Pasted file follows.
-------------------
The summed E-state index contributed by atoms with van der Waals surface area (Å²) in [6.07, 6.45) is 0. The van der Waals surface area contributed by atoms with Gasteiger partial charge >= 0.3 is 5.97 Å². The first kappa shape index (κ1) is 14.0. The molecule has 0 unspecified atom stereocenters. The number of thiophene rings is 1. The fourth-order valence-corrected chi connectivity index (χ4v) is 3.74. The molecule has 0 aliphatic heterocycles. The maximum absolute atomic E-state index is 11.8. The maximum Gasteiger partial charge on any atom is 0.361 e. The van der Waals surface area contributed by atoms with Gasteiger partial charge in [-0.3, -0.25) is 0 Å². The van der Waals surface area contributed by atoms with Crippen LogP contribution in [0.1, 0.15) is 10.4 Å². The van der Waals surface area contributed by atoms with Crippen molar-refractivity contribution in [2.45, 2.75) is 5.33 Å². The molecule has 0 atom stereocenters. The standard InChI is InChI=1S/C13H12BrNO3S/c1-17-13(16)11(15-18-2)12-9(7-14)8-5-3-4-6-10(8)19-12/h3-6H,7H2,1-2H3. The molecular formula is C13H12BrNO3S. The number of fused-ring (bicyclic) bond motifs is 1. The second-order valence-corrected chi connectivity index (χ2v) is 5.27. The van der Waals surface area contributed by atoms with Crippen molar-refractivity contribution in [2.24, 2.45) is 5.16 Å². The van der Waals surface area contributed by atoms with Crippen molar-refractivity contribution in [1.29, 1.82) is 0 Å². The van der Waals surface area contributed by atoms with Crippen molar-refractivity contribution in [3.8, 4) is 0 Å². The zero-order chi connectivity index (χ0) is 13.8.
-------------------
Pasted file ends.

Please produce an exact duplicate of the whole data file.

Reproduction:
The summed E-state index contributed by atoms with van der Waals surface area (Å²) in [6.07, 6.45) is 0. The van der Waals surface area contributed by atoms with Gasteiger partial charge >= 0.3 is 5.97 Å². The first kappa shape index (κ1) is 14.0. The molecule has 0 unspecified atom stereocenters. The number of thiophene rings is 1. The fourth-order valence-corrected chi connectivity index (χ4v) is 3.74. The molecule has 0 aliphatic heterocycles. The maximum absolute atomic E-state index is 11.8. The maximum Gasteiger partial charge on any atom is 0.361 e. The van der Waals surface area contributed by atoms with Gasteiger partial charge in [-0.3, -0.25) is 0 Å². The van der Waals surface area contributed by atoms with Crippen LogP contribution in [0.1, 0.15) is 10.4 Å². The van der Waals surface area contributed by atoms with Crippen molar-refractivity contribution in [2.45, 2.75) is 5.33 Å². The molecule has 0 atom stereocenters. The standard InChI is InChI=1S/C13H12BrNO3S/c1-17-13(16)11(15-18-2)12-9(7-14)8-5-3-4-6-10(8)19-12/h3-6H,7H2,1-2H3. The molecular formula is C13H12BrNO3S. The number of fused-ring (bicyclic) bond motifs is 1. The second-order valence-corrected chi connectivity index (χ2v) is 5.27. The van der Waals surface area contributed by atoms with Crippen molar-refractivity contribution in [2.24, 2.45) is 5.16 Å². The van der Waals surface area contributed by atoms with Crippen molar-refractivity contribution in [1.29, 1.82) is 0 Å². The van der Waals surface area contributed by atoms with Crippen molar-refractivity contribution in [3.8, 4) is 0 Å². The zero-order chi connectivity index (χ0) is 13.8.